The medical devices industry continues to be a hotbed of innovation, with activity driven by increased need for homecare, preventative treatments, early diagnosis, reducing patient recovery times and improving outcomes, as well as a growing importance in technologies such as machine learning, augmented reality, 5G and digitalisation. In the last three years alone, there have been over 450,000 patents filed and granted in the medical devices industry, according to GlobalData’s report on Internet of Things in Medical Devices: Biometric identification sensors.
However, not all innovations are equal and nor do they follow a constant upward trend. Instead, their evolution takes the form of an S-shaped curve that reflects their typical lifecycle from early emergence to accelerating adoption, before finally stabilising and reaching maturity.
Identifying where a particular innovation is on this journey, especially those that are in the emerging and accelerating stages, is essential for understanding their current level of adoption and the likely future trajectory and impact they will have.
150+ innovations will shape the medical devices industry
According to GlobalData’s Technology Foresights, which plots the S-curve for the medical devices industry using innovation intensity models built on over 550,000 patents, there are 150+ innovation areas that will shape the future of the industry.
Within the emerging innovation stage, ingestible sensors, wireless gastric stimulation devices, and remote nerve stimulation devices are disruptive technologies that are in the early stages of application and should be tracked closely. Dosage monitoring inhalators, programmable infusion pumps, and athletic monitoring sensors are some of the accelerating innovation areas, where adoption has been steadily increasing. Among maturing innovation areas are blood glucose sensors and medical emergency response systems, which are now well established in the industry.
Innovation S-curve for Internet of Things in the medical devices industry
Biometric identification sensors is a key innovation area in Internet of Things
Biometric identification sensors are used to identify an individual’s biological characteristics and convert them into electrical or biometric signals. These identification sensors normally work as semiconductor devices that analyze the images using biometric recognition algorithms to perform the task of identification and verification. These sensors are rapidly replacing the conventional PIN and password security methods, as they are fast, universal, convenient, and forgery-proof.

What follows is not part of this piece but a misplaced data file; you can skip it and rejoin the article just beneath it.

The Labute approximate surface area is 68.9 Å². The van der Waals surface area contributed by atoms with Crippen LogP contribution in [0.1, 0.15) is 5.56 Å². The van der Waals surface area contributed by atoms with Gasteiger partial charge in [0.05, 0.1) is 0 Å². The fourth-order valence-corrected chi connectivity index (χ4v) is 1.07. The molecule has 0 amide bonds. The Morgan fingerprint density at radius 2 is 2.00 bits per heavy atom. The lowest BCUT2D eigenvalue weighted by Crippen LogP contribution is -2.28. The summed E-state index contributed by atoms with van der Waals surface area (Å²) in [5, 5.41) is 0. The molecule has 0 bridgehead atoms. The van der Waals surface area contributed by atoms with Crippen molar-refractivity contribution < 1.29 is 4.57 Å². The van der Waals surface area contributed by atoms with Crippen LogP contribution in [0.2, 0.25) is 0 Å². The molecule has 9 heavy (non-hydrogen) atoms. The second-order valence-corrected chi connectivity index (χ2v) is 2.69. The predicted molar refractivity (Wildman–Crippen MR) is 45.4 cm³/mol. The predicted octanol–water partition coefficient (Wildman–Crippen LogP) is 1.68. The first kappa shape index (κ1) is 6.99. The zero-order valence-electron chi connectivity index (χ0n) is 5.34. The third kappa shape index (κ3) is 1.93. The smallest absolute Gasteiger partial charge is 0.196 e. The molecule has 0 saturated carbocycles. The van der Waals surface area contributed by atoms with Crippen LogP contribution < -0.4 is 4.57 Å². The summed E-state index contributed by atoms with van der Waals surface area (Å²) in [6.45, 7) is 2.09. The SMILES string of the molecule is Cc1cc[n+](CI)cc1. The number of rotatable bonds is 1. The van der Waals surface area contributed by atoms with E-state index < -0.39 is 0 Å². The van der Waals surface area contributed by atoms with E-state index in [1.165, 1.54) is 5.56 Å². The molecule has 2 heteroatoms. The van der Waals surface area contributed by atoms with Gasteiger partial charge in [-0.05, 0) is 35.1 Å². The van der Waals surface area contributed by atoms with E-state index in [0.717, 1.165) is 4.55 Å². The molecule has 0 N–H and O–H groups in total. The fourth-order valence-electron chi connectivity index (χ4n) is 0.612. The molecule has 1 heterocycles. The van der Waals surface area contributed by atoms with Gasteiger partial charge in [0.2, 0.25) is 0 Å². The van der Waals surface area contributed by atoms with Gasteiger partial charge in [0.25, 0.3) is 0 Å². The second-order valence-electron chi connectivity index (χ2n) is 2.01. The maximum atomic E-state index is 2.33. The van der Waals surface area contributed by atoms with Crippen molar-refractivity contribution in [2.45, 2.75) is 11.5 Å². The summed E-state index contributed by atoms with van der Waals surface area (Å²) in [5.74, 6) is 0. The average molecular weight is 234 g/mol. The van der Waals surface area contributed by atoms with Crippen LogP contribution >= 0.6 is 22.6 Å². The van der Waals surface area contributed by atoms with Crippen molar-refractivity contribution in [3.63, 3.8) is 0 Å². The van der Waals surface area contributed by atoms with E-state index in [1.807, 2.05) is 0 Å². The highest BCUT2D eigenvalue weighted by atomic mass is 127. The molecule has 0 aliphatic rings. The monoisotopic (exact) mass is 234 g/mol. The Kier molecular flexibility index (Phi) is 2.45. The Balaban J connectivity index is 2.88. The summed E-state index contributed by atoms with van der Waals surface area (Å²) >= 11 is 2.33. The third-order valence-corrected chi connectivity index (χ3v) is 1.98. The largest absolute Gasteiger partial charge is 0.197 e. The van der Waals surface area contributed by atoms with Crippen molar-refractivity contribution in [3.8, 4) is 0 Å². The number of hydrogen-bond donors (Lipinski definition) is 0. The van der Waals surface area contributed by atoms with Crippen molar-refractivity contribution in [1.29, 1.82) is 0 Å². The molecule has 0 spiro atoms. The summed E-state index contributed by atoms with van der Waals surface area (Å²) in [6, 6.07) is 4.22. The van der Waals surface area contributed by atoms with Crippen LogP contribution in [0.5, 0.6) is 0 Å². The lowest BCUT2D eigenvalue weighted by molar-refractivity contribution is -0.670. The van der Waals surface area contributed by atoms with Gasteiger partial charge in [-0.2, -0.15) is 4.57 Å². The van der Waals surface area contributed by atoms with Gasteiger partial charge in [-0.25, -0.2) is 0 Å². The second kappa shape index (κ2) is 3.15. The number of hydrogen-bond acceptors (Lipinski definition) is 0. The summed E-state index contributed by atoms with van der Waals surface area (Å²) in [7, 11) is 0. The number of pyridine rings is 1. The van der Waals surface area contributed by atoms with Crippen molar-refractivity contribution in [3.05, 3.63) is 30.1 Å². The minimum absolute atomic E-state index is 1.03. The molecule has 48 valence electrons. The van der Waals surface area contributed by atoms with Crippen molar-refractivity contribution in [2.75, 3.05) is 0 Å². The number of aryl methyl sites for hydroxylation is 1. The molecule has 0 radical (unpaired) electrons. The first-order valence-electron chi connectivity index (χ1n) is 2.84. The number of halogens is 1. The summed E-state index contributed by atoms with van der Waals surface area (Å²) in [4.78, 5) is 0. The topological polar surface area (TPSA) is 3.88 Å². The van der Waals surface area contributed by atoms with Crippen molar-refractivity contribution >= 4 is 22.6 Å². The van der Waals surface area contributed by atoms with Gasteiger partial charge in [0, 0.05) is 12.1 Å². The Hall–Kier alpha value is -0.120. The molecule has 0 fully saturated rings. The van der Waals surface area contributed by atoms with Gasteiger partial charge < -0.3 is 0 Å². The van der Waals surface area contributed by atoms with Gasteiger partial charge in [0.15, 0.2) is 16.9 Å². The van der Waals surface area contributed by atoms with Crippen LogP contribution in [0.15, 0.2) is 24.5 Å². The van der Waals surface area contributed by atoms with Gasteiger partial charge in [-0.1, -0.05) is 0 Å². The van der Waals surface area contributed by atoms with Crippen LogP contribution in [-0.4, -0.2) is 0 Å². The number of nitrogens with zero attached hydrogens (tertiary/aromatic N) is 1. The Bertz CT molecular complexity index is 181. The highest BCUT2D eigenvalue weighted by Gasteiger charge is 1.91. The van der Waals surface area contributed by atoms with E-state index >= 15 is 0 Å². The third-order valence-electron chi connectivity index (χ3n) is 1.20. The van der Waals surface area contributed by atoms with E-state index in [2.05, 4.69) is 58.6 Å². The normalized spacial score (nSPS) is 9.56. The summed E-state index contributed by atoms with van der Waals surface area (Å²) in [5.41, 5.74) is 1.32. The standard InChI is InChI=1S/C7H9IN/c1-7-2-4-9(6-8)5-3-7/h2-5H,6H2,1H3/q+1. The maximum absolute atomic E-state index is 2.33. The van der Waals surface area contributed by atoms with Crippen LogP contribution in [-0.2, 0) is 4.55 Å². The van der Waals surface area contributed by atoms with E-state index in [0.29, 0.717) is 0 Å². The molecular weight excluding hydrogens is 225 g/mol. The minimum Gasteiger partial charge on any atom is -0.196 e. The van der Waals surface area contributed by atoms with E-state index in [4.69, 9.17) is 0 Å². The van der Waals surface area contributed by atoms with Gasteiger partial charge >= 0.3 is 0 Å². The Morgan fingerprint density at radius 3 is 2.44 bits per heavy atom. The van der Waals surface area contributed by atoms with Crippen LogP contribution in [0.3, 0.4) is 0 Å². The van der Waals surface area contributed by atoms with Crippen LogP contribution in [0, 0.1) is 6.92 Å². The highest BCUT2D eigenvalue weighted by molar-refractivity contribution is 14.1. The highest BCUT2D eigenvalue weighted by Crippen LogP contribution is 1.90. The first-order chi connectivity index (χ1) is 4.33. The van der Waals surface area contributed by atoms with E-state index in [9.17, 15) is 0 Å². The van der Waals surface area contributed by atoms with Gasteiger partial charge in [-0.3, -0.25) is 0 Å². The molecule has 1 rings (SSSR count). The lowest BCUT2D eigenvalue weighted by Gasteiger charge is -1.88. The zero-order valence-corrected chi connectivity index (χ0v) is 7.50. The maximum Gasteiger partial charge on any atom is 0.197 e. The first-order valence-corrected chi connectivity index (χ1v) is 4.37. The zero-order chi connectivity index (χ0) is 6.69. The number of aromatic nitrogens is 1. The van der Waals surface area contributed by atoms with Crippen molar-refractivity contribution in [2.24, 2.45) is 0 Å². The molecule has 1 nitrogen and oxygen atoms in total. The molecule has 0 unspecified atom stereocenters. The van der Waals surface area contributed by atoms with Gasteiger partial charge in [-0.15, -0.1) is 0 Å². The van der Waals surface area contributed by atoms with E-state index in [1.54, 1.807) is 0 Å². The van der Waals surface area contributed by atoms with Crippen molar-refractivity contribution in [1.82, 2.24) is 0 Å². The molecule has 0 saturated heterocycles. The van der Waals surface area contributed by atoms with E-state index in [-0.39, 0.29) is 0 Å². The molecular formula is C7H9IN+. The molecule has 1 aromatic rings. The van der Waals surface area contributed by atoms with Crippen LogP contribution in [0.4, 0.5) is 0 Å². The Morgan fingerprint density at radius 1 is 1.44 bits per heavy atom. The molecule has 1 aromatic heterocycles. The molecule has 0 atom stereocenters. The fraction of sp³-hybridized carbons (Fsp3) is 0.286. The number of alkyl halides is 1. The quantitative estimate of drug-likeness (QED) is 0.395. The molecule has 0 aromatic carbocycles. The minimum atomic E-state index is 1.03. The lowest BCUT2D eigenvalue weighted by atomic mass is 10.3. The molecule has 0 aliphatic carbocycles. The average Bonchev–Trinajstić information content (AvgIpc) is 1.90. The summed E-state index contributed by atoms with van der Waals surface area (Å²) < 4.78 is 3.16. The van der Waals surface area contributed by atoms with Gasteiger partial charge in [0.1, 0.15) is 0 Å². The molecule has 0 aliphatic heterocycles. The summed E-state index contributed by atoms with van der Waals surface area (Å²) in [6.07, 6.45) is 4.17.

GlobalData’s analysis also uncovers the companies at the forefront of each innovation area and assesses the potential reach and impact of their patenting activity across different applications and geographies. According to GlobalData, there are 30+ companies, spanning technology vendors, established medical devices companies, and up-and-coming start-ups engaged in the development and application of biometric identification sensors.
Key players in biometric identification sensors – a disruptive innovation in the medical devices industry
‘Application diversity’ measures the number of different applications identified for each relevant patent and broadly splits companies into either ‘niche’ or ‘diversified’ innovators.
‘Geographic reach’ refers to the number of different countries each relevant patent is registered in and reflects the breadth of geographic application intended, ranging from ‘global’ to ‘local’.
Patent volumes related to biometric identification sensors
Source: GlobalData Patent Analytics
Samsung Group is one of the leading patent filers in Biometric identification sensors. Some other leading patent filers include Microsoft, Alphabet, Omron, Apple, and LG.
In terms of application diversity, Microsoft leads the pack, followed by Toyota Motor and Innominds Software. By means of geographic reach, Ford Motor held the top position, followed by Johnson & Johnson and Tesseract Health in second and third spots, respectively.
Biometric identification sensors are dependable because they use an automated technique to identify a person's identity based on their various distinctive features, such as voice, iris, face recognition, and fingerprints. Given that biometrics can neither be stolen, lost, or forgotten, they reduce the necessity of remembering passwords or PIN numbers otherwise. Biometric sensors are expected to have a promising future, as they are to be utilised for monitoring patients and their identification, with assured data safety.
To further understand the key themes and technologies disrupting the medical devices industry, access GlobalData’s latest thematic research report on Medical Devices.